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Reinsalu defends friendship with Hungary

Minister of Foreign Affairs Urmas Reinsalu and his Hungarian colleagie Peter Szijjarto exchanging gifts
Minister of Foreign Affairs Urmas Reinsalu and his Hungarian colleagie Peter Szijjarto exchanging gifts

Minister of Foreign Affairs Urmas Reinsalu refrained from criticizing the situation of rule of law in Hungary or Budapest's actions in torpedoing NATO-Ukraine relations in an interview to ERR. He described as a pointless question whether Estonia should tie itself to Hungary on the international arena in a situation where the country's domestic policy has come under criticism in the EU and where it has painted itself into various corners in international organizations.

The following are Reinsalu's answers to questions by ERR's Brussels correspondent Epp Ehand.

Let us talk about your Hungary utterances. I read a foreign ministry press release on Monday the headline of which said Hungary and Estonia see eye-to-eye when it comes to NATO and transatlantic matters. Coverage in the Hungarian media also suggested Hungary is a close friend to Estonia. That was a little surprising, considering that Hungary is a great friend to Putin's Russia and is currently blocking several policies in the EU and NATO that seems to suit Russia's interests. How did Hungary become a friend?

As concerns EU enlargement, for example, our diagnosis and that of Hungary coincide completely. We have also signed a joint letter, along with the Visegrad countries and Austria in support of enlargement. We remember Hungary's motorized company from when it visited Estonia in 2017. Hungary is also willing to contribute to Baltic air policing from 2022. As concerns consistency in NATO and EU policy, Russia's annexation in Ukraine and Georgia, it is also very important, and I discussed these topics with my Hungarian colleague.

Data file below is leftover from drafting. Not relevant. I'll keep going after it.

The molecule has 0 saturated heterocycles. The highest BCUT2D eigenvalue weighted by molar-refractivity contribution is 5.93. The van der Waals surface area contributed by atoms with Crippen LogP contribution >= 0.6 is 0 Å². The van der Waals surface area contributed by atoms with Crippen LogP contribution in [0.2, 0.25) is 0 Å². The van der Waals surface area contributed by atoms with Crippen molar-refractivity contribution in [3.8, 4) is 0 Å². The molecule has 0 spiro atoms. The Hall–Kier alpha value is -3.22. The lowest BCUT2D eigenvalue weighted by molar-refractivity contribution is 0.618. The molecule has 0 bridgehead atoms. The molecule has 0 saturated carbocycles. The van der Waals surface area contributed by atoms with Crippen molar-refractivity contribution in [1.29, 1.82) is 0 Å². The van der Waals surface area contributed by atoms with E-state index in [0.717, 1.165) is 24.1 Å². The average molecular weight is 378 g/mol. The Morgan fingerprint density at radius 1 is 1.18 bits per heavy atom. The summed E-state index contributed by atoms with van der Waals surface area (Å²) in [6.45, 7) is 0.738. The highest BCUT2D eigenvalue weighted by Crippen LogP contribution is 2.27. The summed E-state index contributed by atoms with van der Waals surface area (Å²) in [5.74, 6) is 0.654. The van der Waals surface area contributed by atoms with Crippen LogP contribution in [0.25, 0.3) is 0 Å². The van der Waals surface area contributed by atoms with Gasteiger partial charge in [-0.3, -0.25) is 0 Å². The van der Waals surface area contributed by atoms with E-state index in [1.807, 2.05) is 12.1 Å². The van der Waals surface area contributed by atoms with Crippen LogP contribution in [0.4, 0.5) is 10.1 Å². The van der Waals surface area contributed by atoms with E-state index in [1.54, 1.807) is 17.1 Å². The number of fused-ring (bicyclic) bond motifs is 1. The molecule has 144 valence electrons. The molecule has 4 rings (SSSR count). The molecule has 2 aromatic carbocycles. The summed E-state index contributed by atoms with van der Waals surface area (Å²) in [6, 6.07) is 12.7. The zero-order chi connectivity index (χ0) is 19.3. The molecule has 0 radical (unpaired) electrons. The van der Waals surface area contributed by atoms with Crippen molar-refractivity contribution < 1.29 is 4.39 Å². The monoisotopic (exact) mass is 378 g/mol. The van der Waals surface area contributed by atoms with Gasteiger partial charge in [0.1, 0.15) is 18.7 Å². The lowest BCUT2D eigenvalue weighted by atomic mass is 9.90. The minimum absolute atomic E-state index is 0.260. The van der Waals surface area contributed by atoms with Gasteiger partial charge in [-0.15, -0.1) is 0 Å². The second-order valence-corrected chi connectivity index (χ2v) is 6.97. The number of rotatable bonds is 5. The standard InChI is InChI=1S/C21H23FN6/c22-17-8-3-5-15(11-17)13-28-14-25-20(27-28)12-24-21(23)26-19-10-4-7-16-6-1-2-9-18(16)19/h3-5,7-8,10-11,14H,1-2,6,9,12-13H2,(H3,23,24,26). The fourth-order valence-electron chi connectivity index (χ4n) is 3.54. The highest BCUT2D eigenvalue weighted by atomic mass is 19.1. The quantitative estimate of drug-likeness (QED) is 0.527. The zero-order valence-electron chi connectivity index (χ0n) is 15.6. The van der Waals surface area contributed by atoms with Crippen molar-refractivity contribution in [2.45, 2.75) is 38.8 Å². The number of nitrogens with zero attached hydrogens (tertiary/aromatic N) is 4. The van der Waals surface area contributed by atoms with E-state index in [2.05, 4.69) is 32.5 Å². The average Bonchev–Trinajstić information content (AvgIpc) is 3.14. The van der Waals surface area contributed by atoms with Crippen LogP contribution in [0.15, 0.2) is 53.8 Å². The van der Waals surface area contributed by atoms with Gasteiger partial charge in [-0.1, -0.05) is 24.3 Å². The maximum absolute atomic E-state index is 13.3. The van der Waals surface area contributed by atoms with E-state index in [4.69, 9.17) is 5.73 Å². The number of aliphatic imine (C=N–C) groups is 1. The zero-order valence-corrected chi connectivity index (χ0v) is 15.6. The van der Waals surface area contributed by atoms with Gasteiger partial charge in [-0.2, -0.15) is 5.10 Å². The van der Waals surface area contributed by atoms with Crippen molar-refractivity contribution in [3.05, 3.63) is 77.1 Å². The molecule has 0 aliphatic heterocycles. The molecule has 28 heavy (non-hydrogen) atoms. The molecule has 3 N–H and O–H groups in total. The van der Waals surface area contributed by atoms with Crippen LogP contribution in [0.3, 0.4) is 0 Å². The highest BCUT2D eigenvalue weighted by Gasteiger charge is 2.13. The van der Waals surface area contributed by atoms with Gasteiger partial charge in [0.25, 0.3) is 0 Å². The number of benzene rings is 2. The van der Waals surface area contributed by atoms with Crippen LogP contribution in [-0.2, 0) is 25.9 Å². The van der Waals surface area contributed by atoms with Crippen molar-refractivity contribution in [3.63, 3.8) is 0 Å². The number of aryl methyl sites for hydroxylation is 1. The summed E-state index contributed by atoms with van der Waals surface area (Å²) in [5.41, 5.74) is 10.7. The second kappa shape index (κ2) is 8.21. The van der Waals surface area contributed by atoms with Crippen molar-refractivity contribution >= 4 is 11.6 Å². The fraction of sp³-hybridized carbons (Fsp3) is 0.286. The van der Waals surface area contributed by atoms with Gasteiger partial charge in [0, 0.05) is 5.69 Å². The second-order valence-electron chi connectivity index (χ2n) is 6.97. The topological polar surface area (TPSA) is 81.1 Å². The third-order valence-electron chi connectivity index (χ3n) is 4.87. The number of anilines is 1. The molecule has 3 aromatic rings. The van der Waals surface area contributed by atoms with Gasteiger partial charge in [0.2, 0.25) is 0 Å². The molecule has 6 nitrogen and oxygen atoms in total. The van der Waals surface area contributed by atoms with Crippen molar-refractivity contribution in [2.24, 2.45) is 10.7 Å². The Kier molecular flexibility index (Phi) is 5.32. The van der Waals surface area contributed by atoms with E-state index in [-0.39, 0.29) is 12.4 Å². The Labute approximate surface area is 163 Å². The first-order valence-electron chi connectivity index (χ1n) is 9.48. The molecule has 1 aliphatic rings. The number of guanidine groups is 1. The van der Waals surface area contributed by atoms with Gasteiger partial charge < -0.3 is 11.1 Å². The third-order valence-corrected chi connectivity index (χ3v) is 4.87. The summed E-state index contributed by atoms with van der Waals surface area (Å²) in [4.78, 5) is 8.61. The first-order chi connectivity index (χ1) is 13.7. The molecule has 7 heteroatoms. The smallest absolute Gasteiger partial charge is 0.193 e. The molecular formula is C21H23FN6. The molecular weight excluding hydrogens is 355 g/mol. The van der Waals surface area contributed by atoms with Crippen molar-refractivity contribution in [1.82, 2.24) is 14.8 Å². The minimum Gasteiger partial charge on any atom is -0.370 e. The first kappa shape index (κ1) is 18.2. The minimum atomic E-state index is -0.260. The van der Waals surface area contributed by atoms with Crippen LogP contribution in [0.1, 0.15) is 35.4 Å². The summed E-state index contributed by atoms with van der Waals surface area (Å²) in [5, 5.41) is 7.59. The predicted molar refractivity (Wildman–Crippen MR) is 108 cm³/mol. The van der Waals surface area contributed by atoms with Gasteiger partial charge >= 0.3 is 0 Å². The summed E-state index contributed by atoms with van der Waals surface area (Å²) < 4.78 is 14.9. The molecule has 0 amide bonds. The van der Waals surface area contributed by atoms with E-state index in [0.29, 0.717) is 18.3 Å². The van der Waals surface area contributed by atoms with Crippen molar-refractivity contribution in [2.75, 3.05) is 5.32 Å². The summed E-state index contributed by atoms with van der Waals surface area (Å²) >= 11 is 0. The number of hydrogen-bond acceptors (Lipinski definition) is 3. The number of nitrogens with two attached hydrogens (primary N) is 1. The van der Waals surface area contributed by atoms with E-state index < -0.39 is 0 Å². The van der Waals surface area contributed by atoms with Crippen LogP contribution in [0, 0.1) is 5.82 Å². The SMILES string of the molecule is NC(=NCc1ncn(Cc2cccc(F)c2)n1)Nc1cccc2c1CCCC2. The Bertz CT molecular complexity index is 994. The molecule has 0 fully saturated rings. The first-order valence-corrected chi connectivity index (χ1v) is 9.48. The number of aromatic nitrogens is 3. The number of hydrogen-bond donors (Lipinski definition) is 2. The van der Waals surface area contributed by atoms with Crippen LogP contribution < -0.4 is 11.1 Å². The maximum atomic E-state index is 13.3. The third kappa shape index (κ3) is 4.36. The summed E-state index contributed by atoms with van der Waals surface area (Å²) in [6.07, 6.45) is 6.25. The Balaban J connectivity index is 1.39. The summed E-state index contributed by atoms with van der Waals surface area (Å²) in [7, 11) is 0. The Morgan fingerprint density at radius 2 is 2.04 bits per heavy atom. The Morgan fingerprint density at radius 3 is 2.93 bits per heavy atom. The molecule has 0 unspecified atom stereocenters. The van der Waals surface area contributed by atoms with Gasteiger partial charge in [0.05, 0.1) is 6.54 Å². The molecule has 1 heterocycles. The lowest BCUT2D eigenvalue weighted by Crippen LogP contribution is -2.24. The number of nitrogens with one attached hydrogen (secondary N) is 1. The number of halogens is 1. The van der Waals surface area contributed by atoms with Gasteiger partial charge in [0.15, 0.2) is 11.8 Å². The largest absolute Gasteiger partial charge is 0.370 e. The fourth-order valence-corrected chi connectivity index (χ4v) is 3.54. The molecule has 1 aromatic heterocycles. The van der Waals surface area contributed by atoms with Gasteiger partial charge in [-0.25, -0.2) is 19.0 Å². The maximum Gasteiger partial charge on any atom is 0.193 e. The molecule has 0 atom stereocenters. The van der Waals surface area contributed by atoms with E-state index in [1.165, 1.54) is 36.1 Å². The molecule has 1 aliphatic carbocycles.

The political views of NATO and EU partners do not always coincide when it comes to relations with third countries, while mutual relations are truly positive, whether we're talking about cultural relations or the fact Hungary decided to support its companies and their Estonian exports with €300 million on the eve of my visit.

Did you tell your Hungarian colleague that European Union sanctions for Russia are necessary and that you hope Hungary will support them in the future?

Yes, I did. And one very complicated topic that has created a lot of tension is Hungary-Ukraine relations. A very sensitive and delicate topic for both countries and one that concerns Ukrainian education law. I urged my Hungarian colleague to contribute to dialogue to find solutions in this matter that does not translate into relations in other environments.

(The NATO-Ukraine ministers' committee has been unable to meet for over two years because Hungary has been boycotting the meeting, pointing to efforts to protect the rights of Hungarians living in Ukraine. NATO has also been unable to make joint statements in support of Ukraine, with Hungary last blocking such an attempt in October – ed.)

Other countries have long since agreed on and solved the problems of their minorities in Ukraine. Rather, it seems Hungary wants to block these topics out of friendship with Russia. Do you not see that?

I believe that language issues – what languages are used in school etc. – make for a very sensitive subject in Estonia. And that is also the case in Ukraine and Hungary. It is sensible for us to urge both of our friends to try and find a political solution, dialogue in this matter; it is the only solution. Why do some things take such a long time; look at how long – an entire generation – it took to solve the North Macedonia name dispute. The fate of an entire nation stuck behind a single question and a single name for a generation.

Don't you think the language issue is just an excuse for Hungary in this matter?